Tetlapan Quetzanitzin: My heart knows how truly I weep for my friend

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Alas, my friend, I was afflicted, I cried aloud on thy account to God. How much compassion hast thou for thy servant in this world sent here by thee to be thy subject for the space of a day on this earth!

However that may be, mayst thou so dispose my heart, that it may pass through this place of reckoning, without anger, without injury, and live a good life on earth.

My heart knows how truly I weep for my friend, how truly as it lives on earth it cries aloud for thee, my friend, to God....

Tetlapan Quetzanitzin, possibly the king of  Tlacopan, outside what is now Mexico City. He was an associate of Montezuma's, but managed to escape from the Spaniards when they seized Montezuma. From Ancient Nahuatl Poetry, tr. Daniel G. Brinton (1837–1899) (pub. 1890). In his introduction, Brinton writes of the provenance of the poems: "All of them are from a MS. volume in the library of the University of Mexico, entitled Cantares de los Mexicanos y otros opusculos, composed of various pieces in different handwritings, which, from their appearance and the character of the letter, were attributed by the eminent antiquary Don José F. Ramirez, to the sixteenth and seventeenth centuries."


Aua nocnihue ninentlamatia zan ninochoquilia in monahuac aya yehuan Dios, quexquich onmitzicnotlamachtia momacehual cemamanahuac ontonitlanililo in ic tontlahuica tontecemilhuitiltia in tlalticpac.

Macazo tleon xoconyoyocoya ti noyollo, yehua cuix ic nepohualoyan in oncan nemohua yehua, in atle tlahuelli in antecocolia huel on yecnemiz in tlalticpac.

In quimati noyollo nichoca yehua huel eza ye nelli in titicnihuan, huellenelli nemoa in tlalticpac in tonicniuh tlatzihuiz yehuan Dios.


Crowfoot: Life is the flash of a firefly in the night


What is life?
It is the flash of a firefly in the night.
It is the breath of a buffalo in the wintertime.
It is the little shadow which runs across
the grass and loses itself in the sunset.

   --Attributed to Crowfoot (ca 1830-1890), chief of the Canadian Blackfoot tribe.

If you know the source of the quote, please let me know.

La Llorona, the weeping woman

I don't know what's wrong with the flowers, llorona, Ps_weeping_woman
the flowers in the graveyard.
because when the wind moves them, llorona,
it looks as if they are crying.

Alas for me, llorona, llorona,
llorona, take me to the river.
And cover me with your shawl, llorona,
for I am dying of cold.

Two kisses I bear in my soul, llorona,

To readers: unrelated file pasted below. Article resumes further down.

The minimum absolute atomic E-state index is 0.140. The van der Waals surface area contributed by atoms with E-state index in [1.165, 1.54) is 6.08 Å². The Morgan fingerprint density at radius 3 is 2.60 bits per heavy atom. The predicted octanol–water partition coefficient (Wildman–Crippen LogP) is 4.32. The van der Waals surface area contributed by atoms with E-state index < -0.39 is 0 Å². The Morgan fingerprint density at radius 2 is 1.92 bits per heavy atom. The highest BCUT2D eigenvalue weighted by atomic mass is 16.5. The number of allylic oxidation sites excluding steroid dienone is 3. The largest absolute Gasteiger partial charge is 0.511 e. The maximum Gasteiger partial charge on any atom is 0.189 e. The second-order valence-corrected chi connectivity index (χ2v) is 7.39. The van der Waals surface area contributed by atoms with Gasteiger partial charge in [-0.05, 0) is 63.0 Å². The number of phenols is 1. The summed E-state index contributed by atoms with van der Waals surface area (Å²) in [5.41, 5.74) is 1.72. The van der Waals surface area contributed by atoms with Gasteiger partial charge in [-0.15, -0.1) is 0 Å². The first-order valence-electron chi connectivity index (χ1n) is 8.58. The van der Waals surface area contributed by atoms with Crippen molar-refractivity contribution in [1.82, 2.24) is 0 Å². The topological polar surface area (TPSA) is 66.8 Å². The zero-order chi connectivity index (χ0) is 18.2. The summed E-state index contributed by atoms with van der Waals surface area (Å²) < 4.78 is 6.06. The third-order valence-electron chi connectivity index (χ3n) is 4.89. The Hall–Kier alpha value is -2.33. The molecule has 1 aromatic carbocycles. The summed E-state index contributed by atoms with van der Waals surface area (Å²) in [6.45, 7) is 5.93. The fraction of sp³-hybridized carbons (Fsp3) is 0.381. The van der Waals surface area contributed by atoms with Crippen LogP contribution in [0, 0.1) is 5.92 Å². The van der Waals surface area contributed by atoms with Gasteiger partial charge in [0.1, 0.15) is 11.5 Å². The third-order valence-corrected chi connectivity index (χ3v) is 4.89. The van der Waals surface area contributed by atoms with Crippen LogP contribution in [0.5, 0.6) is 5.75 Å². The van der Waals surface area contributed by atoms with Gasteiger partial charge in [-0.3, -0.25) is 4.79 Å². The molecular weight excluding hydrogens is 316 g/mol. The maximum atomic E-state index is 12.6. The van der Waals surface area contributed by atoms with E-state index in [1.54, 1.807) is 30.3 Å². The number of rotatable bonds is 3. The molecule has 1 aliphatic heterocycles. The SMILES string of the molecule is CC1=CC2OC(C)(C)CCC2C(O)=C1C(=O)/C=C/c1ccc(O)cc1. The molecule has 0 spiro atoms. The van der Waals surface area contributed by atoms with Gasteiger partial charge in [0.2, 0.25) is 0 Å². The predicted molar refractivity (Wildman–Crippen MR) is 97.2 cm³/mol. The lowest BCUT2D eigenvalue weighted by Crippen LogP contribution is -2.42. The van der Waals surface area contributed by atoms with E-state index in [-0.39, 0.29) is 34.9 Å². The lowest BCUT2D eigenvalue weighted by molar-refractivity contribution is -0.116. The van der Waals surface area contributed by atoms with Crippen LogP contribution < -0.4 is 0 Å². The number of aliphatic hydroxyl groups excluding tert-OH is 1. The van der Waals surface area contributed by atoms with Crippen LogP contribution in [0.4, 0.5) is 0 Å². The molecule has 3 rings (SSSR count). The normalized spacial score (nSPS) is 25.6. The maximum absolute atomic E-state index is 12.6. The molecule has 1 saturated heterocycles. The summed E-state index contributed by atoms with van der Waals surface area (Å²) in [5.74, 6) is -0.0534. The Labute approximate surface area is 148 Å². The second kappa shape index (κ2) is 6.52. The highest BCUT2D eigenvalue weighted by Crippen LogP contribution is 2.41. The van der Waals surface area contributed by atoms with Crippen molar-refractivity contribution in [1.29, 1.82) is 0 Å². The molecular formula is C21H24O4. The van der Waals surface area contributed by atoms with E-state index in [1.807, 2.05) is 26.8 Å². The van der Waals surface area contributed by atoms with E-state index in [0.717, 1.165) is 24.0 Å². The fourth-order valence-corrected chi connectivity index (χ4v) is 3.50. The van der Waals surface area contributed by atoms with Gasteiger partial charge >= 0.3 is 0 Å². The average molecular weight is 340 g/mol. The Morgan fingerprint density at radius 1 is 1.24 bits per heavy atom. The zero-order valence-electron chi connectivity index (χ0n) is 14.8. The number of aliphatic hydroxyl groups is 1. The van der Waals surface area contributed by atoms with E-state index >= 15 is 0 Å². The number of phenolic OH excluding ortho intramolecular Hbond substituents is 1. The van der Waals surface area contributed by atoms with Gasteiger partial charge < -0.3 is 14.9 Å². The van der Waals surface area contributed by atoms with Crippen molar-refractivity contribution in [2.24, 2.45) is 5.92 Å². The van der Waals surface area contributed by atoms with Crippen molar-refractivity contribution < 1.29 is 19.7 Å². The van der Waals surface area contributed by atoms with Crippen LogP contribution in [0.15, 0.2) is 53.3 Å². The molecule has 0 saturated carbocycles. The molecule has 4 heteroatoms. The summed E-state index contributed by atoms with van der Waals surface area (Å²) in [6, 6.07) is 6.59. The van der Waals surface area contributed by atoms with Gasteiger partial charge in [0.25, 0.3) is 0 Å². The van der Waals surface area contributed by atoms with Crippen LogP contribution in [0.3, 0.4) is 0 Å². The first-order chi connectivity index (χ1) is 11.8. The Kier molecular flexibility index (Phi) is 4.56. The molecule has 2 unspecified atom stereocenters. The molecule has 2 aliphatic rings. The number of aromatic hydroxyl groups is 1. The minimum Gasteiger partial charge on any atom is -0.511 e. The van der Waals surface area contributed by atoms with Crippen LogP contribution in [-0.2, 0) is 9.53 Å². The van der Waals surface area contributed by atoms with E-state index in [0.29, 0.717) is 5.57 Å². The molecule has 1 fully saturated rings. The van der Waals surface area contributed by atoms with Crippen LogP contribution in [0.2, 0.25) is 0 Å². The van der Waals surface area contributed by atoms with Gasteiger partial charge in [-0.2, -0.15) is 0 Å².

that never leave me….
the last one from my mother, llorona,
and the first one I gave you….

    --Mexican folk song. "Llorona" means a weeping woman. There are many legends of La Llorona, but the one I prefer is that she is Malinche, the clever young Indian woman who helped Cortez conquer Mexico. Malinche was a real person, enslaved by the Aztecs.  Cortez called her Doña Marina. She later had a son with Cortez and he provided for her, but she died young. Because she helped the Spaniards conquer Mexico, she is said to wander through the land weeping. These are just some of the many verses of the song.

No sé que tienen las flores, llorona,
las flores del camposanto
que cuando las mueve el viento, llorona,
parece que están llorando.

Ay de mí, llorona, llorona,
llorona, llévame al rió....
y tápame con tu rebozo, llorona,
porque me muero de frió.

Dos besos llevo en el alma, llorona,
que no se apartan de mí….
el último de mi madre, llorona,
y el primero que te dí….

Nezahualcoyotl: The fleeting pomp of this world is like a green willow


“The goods of this life, its glories and riches, are but lent to us, its substance is an illusory shadow, and the things of today shall change on the coming of the morrow. Then gather the fairest flowers from thy gardens to bind round thy brow, and seize the joys of the present ere they perish.” In another song handed down by memory through the generations, Nezahualcoyotl said of the present, “The fleeting pomp of the world is like a green willow,….but at the end a sharp axe destroys it, a north wind fells it.”

  --Flute of the Smoking Mirror, a Portrait of Nezahualcoyotl, by Frances Gillmor (1903-1993) Albuquerque, UNM Press 1949)

[Nezahualcoyotl , "Hungry Coyote," (1402-1472) was king of Texcoco, in what is now Mexico, and a famous poet]